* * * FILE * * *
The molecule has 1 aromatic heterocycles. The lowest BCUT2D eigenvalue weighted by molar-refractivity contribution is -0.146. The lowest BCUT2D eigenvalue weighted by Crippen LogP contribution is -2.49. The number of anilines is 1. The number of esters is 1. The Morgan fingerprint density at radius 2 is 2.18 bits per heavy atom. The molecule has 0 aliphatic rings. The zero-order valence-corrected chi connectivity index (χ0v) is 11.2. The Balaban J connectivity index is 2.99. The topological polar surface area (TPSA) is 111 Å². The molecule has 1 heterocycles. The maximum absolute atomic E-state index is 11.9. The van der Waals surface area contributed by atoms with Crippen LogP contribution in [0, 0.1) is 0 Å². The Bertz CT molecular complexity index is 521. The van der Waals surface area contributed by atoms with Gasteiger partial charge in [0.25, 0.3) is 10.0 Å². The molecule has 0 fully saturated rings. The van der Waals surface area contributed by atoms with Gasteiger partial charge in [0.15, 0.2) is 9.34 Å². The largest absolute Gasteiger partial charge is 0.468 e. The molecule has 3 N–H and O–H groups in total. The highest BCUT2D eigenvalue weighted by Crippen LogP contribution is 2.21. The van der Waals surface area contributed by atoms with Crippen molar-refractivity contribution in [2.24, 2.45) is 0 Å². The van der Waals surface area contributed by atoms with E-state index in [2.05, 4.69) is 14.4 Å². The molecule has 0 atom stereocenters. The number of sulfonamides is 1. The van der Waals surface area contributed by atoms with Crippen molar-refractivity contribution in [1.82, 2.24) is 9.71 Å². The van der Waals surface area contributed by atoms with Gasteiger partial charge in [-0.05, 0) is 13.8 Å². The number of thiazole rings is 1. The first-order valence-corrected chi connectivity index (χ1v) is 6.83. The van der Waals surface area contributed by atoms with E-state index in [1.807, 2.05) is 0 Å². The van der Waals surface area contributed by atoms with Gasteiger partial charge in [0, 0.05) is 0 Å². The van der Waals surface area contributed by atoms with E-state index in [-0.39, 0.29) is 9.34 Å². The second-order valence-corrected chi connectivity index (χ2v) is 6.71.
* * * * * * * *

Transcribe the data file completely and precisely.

The molecule has 1 aromatic heterocycles. The lowest BCUT2D eigenvalue weighted by molar-refractivity contribution is -0.146. The lowest BCUT2D eigenvalue weighted by Crippen LogP contribution is -2.49. The number of anilines is 1. The number of esters is 1. The Morgan fingerprint density at radius 2 is 2.18 bits per heavy atom. The molecule has 0 aliphatic rings. The zero-order valence-corrected chi connectivity index (χ0v) is 11.2. The Balaban J connectivity index is 2.99. The topological polar surface area (TPSA) is 111 Å². The molecule has 1 heterocycles. The maximum absolute atomic E-state index is 11.9. The van der Waals surface area contributed by atoms with Crippen LogP contribution in [0, 0.1) is 0 Å². The Bertz CT molecular complexity index is 521. The van der Waals surface area contributed by atoms with Gasteiger partial charge in [0.25, 0.3) is 10.0 Å². The molecule has 0 fully saturated rings. The van der Waals surface area contributed by atoms with Gasteiger partial charge in [0.15, 0.2) is 9.34 Å². The largest absolute Gasteiger partial charge is 0.468 e. The molecule has 3 N–H and O–H groups in total. The highest BCUT2D eigenvalue weighted by Crippen LogP contribution is 2.21. The van der Waals surface area contributed by atoms with Crippen molar-refractivity contribution in [2.24, 2.45) is 0 Å². The van der Waals surface area contributed by atoms with E-state index in [2.05, 4.69) is 14.4 Å². The molecule has 0 atom stereocenters. The number of sulfonamides is 1. The van der Waals surface area contributed by atoms with Crippen molar-refractivity contribution in [1.82, 2.24) is 9.71 Å². The van der Waals surface area contributed by atoms with Gasteiger partial charge in [-0.05, 0) is 13.8 Å². The number of thiazole rings is 1. The first-order valence-corrected chi connectivity index (χ1v) is 6.83. The van der Waals surface area contributed by atoms with E-state index in [1.807, 2.05) is 0 Å². The van der Waals surface area contributed by atoms with Gasteiger partial charge in [0, 0.05) is 0 Å². The van der Waals surface area contributed by atoms with E-state index in [-0.39, 0.29) is 9.34 Å². The second-order valence-corrected chi connectivity index (χ2v) is 6.71.